John Gottman, Ph.D. is a world-renowned clinical psychologist who has studied couples and relationships for 40 years now. He is most well known for being able to predict if a couple will divorce. I know, kind of a bummer. According to Gottman, the overriding predictor is the ratio of positive to negative emotions in conflict. So how does the couple handle conflict? Those who he would categorize as stable and happy had a ratio of 5:1 positive to negative emotions, while those he categorizes as unhappy had a ratio of 8:1. He calls those who work well together as a couple the “masters of marriage” and those who don't, the “disasters of marriage.” Masters of marriage create a rich climate of positivity, show continued interest in one another, use humor, creativity, and problem solving as tools to maintain harmony in the marriage. Does this describe your relationship?
So what else do the masters do:
They behave like friends.
They have positive interactions every day.
They handle conflict gently, in a positive manner using specific skills such as self-soothing and empathy.
They build love maps, Gottman’s term for knowing each other intimately and seeking to understand a partner’s emotional world.
They admire each other and take the opportunities to emphasize what a partner is doing right rather than focusing on the negative.
When an individual seeks attention, recognition, or affection, the masters know to turn towards these bids for couple interaction.
They live their lives together creating a shared sense of meaning.
Their behavior as a couple is deliberate, and they consider and negotiate such things as how they spend weekends, how they parent together, and how they handle disappointment.
Gottman contends that 69% of problems in a relationship are perpetual and derive from basic personality differences that do not change over time, and the masters are able to accommodate these problems.
Gottman contends that contempt is the best predictor of divorce.
Gottman also discusses the disasters of marriage. From a physiological standpoint, Gottman points out that when people do not self-soothe during times of relational anxiety, their heart beats faster, what he calls becoming “flooded,” which leads to less constructive interactions. Some of the common feelings and behaviors of the disasters Gottman discusses are sadness, frustration, hurt, speech interruption, disappointment, tension, and fear. Unhappy couples have a hard time exiting conflict once they are in it.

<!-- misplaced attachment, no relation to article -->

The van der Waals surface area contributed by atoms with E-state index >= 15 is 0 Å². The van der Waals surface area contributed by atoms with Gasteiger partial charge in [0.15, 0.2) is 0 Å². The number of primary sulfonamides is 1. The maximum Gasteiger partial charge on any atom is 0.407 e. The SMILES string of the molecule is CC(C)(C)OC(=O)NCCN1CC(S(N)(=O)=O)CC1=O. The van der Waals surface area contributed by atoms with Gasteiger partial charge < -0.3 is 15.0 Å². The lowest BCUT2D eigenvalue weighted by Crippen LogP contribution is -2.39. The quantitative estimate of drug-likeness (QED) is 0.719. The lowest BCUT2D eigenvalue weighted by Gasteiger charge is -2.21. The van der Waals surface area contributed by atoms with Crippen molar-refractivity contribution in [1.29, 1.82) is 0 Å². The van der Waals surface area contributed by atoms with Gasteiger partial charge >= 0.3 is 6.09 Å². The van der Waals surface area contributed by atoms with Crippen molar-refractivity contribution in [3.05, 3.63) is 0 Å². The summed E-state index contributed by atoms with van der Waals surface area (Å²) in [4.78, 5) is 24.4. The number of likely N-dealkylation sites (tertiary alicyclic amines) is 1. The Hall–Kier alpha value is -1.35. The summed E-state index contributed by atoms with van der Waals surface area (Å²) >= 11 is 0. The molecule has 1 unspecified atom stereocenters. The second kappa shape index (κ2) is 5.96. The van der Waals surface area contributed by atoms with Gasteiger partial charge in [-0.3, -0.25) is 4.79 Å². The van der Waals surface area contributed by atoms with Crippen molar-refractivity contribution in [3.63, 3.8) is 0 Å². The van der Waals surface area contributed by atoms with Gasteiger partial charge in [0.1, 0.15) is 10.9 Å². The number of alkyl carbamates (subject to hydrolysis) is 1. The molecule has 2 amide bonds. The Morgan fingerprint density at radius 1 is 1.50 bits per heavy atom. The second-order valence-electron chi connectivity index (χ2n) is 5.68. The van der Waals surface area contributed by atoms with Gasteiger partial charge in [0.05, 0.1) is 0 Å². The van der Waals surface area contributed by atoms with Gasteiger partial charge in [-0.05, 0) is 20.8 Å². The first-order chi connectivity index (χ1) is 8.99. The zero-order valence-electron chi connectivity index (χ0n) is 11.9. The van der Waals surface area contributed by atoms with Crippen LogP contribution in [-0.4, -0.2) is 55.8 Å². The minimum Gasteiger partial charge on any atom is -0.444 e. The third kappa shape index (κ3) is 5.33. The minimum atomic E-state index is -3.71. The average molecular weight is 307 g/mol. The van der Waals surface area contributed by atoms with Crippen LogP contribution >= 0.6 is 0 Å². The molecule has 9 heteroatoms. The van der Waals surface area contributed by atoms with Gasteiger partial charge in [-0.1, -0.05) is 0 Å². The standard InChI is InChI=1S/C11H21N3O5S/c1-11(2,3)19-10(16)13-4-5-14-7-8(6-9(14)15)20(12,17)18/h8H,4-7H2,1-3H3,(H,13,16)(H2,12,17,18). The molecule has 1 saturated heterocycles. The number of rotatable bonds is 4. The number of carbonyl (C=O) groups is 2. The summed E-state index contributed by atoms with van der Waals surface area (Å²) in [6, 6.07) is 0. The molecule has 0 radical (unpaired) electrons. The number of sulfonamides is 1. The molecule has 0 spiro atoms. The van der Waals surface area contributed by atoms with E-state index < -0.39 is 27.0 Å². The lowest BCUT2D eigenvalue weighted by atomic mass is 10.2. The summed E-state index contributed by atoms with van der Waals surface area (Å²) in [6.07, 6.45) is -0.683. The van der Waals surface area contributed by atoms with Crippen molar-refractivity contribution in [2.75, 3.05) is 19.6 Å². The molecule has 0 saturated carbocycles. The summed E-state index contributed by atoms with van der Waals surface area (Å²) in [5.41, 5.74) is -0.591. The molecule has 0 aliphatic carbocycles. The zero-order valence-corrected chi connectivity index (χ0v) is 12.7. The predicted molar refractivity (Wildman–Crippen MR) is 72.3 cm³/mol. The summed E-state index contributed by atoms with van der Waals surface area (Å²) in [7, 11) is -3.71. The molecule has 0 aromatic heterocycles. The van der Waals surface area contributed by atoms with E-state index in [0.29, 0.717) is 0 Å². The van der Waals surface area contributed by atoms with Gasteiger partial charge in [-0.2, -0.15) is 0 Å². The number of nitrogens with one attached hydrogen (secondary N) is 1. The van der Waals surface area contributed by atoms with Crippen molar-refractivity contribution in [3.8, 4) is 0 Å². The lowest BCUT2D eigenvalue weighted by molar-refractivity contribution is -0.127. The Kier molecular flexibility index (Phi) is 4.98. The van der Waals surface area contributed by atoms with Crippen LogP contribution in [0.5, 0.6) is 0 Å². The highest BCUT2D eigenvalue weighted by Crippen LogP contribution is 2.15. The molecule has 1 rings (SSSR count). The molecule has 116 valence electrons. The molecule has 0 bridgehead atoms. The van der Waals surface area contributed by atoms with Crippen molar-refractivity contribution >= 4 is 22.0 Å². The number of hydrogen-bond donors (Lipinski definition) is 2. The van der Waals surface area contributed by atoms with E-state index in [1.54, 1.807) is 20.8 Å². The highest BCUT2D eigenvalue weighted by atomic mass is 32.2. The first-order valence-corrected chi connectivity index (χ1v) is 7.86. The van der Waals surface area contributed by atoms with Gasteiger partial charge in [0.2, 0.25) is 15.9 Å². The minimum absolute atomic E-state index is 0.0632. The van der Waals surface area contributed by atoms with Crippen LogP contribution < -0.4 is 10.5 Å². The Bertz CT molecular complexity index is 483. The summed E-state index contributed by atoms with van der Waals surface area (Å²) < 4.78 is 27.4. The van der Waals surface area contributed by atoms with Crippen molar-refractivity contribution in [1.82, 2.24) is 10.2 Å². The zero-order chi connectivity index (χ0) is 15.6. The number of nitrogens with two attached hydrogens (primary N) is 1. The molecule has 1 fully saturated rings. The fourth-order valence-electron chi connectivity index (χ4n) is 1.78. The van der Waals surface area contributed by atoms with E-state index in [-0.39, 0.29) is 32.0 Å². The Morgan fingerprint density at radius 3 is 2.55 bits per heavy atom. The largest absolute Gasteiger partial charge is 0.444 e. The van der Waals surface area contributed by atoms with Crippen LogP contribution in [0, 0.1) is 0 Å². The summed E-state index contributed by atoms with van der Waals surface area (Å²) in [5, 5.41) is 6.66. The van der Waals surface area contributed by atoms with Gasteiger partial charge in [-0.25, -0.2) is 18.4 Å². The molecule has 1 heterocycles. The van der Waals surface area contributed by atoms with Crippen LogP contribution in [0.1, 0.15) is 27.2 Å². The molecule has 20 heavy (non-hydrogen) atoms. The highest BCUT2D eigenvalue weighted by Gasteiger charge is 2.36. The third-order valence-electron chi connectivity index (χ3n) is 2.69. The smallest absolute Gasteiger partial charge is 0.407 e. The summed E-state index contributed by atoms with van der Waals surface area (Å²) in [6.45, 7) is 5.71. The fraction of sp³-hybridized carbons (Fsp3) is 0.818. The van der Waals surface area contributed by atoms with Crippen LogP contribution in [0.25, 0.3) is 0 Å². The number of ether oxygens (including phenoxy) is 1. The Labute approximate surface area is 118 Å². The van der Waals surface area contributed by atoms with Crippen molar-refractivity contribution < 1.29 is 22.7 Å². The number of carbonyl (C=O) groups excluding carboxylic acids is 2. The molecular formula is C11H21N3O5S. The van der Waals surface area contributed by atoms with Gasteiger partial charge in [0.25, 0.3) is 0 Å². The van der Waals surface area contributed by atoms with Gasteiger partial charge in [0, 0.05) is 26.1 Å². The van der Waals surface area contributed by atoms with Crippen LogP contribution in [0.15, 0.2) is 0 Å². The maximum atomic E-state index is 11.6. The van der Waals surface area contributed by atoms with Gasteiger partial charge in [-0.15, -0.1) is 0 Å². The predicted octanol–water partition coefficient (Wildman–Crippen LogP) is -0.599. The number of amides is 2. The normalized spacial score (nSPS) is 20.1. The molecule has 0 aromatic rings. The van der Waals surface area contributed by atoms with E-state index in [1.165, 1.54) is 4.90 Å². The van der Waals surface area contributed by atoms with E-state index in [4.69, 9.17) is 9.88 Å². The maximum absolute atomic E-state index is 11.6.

Gottman’s most famous for his idea entitled the Four Horsemen of the Apocalypse, which highlights some of the negative interactions couples have. Gottman contends that some are more negative than others. The four categories are criticism, defensiveness, contempt, and stonewalling. In Gottman’s research, he could use this model to predict marital success. Gottman addresses defensiveness and notes that partners respond to criticism with defensiveness because they feel attacked. The response to defensiveness is to counterattack or take a victim stance. By contrast, masters of marriage take responsibility for their part of a problem or take a collaborative view and define the problem as “our problem.” Gottman contends that contempt is the best predictor of divorce. Stonewalling, according to Gottman, is an attempt to manage one’s anxiety; however, it closes one off from their partner. Masters approach these situations by physiological self-soothing, rather than physically, verbally, and emotionally turning away from their partner. Masters of marriage can even calm their partners.
Gottman’s work acts as a laser pointer to issues and behaviors to address when working with clients in therapy. Paired with deeper, emotion-level work, Gottman provides much content and inspiration to use in working with couples in counseling, particularly on the topic of conflict and building a solid relational foundation. Need help with your relationship? My expertise is working with couples. Call me today!
About the author: Melissa Hudson, PhD(c) is a licensed marriage and family therapist in Plano, Texas specializing in couples counseling, anxiety disorders, and depression. She also works with adults and families on a variety of concerns. Have questions? Reach out! email@example.com | 214-235-8175 | www.counselingsolutionstexas.com